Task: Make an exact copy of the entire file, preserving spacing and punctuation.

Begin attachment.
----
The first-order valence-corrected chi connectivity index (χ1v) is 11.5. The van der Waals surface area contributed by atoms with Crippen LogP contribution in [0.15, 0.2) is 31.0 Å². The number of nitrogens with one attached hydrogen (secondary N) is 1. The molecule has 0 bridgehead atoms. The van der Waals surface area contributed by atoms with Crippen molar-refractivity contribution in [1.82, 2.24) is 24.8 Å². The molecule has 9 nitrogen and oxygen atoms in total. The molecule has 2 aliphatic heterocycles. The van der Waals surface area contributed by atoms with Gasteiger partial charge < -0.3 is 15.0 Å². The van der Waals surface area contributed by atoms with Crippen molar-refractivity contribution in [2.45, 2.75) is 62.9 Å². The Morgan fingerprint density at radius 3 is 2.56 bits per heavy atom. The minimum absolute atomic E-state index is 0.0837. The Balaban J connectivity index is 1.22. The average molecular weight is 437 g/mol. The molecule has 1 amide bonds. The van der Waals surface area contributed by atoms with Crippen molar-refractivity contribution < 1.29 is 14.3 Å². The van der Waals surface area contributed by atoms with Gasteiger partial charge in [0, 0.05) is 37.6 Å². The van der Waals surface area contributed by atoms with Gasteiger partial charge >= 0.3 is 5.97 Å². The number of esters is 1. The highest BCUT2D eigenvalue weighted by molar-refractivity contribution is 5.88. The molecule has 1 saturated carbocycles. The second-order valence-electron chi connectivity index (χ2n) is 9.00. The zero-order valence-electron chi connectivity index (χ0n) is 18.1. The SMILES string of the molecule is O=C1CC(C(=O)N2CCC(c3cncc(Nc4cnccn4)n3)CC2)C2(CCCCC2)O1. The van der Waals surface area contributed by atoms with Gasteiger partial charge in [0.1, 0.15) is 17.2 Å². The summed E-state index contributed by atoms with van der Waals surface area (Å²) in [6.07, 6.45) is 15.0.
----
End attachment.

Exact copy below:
The first-order valence-corrected chi connectivity index (χ1v) is 11.5. The van der Waals surface area contributed by atoms with Crippen LogP contribution in [0.15, 0.2) is 31.0 Å². The number of nitrogens with one attached hydrogen (secondary N) is 1. The molecule has 0 bridgehead atoms. The van der Waals surface area contributed by atoms with Crippen molar-refractivity contribution in [1.82, 2.24) is 24.8 Å². The molecule has 9 nitrogen and oxygen atoms in total. The molecule has 2 aliphatic heterocycles. The van der Waals surface area contributed by atoms with Gasteiger partial charge < -0.3 is 15.0 Å². The van der Waals surface area contributed by atoms with Crippen molar-refractivity contribution in [2.45, 2.75) is 62.9 Å². The Morgan fingerprint density at radius 3 is 2.56 bits per heavy atom. The minimum absolute atomic E-state index is 0.0837. The Balaban J connectivity index is 1.22. The average molecular weight is 437 g/mol. The molecule has 1 amide bonds. The van der Waals surface area contributed by atoms with Crippen molar-refractivity contribution < 1.29 is 14.3 Å². The van der Waals surface area contributed by atoms with Gasteiger partial charge in [0, 0.05) is 37.6 Å². The van der Waals surface area contributed by atoms with Gasteiger partial charge >= 0.3 is 5.97 Å². The number of esters is 1. The highest BCUT2D eigenvalue weighted by molar-refractivity contribution is 5.88. The molecule has 1 saturated carbocycles. The second-order valence-electron chi connectivity index (χ2n) is 9.00. The zero-order valence-electron chi connectivity index (χ0n) is 18.1. The SMILES string of the molecule is O=C1CC(C(=O)N2CCC(c3cncc(Nc4cnccn4)n3)CC2)C2(CCCCC2)O1. The van der Waals surface area contributed by atoms with Gasteiger partial charge in [0.1, 0.15) is 17.2 Å². The summed E-state index contributed by atoms with van der Waals surface area (Å²) in [6.07, 6.45) is 15.0.